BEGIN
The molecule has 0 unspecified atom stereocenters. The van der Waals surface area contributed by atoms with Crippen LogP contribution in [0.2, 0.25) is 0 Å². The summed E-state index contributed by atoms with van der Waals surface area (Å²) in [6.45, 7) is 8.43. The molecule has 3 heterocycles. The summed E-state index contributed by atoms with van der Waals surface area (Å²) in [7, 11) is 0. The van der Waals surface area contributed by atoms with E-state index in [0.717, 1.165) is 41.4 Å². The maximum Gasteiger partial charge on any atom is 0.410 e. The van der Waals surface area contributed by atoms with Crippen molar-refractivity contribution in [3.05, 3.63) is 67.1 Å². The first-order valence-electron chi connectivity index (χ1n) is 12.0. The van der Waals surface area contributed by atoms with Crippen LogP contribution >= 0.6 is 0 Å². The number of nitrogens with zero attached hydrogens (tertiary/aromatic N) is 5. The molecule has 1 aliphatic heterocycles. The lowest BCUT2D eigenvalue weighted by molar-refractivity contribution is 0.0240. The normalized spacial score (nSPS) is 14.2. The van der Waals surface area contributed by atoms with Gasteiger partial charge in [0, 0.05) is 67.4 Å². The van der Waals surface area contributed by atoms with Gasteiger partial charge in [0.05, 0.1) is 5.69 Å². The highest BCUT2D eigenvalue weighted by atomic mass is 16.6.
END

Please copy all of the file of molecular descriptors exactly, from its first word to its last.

The molecule has 0 unspecified atom stereocenters. The van der Waals surface area contributed by atoms with Crippen LogP contribution in [0.2, 0.25) is 0 Å². The summed E-state index contributed by atoms with van der Waals surface area (Å²) in [6.45, 7) is 8.43. The molecule has 3 heterocycles. The summed E-state index contributed by atoms with van der Waals surface area (Å²) in [7, 11) is 0. The van der Waals surface area contributed by atoms with E-state index in [0.717, 1.165) is 41.4 Å². The maximum Gasteiger partial charge on any atom is 0.410 e. The van der Waals surface area contributed by atoms with Crippen molar-refractivity contribution in [3.05, 3.63) is 67.1 Å². The first-order valence-electron chi connectivity index (χ1n) is 12.0. The van der Waals surface area contributed by atoms with Crippen LogP contribution >= 0.6 is 0 Å². The number of nitrogens with zero attached hydrogens (tertiary/aromatic N) is 5. The molecule has 1 aliphatic heterocycles. The lowest BCUT2D eigenvalue weighted by molar-refractivity contribution is 0.0240. The normalized spacial score (nSPS) is 14.2. The van der Waals surface area contributed by atoms with Gasteiger partial charge in [0, 0.05) is 67.4 Å². The van der Waals surface area contributed by atoms with Gasteiger partial charge in [0.05, 0.1) is 5.69 Å². The highest BCUT2D eigenvalue weighted by atomic mass is 16.6.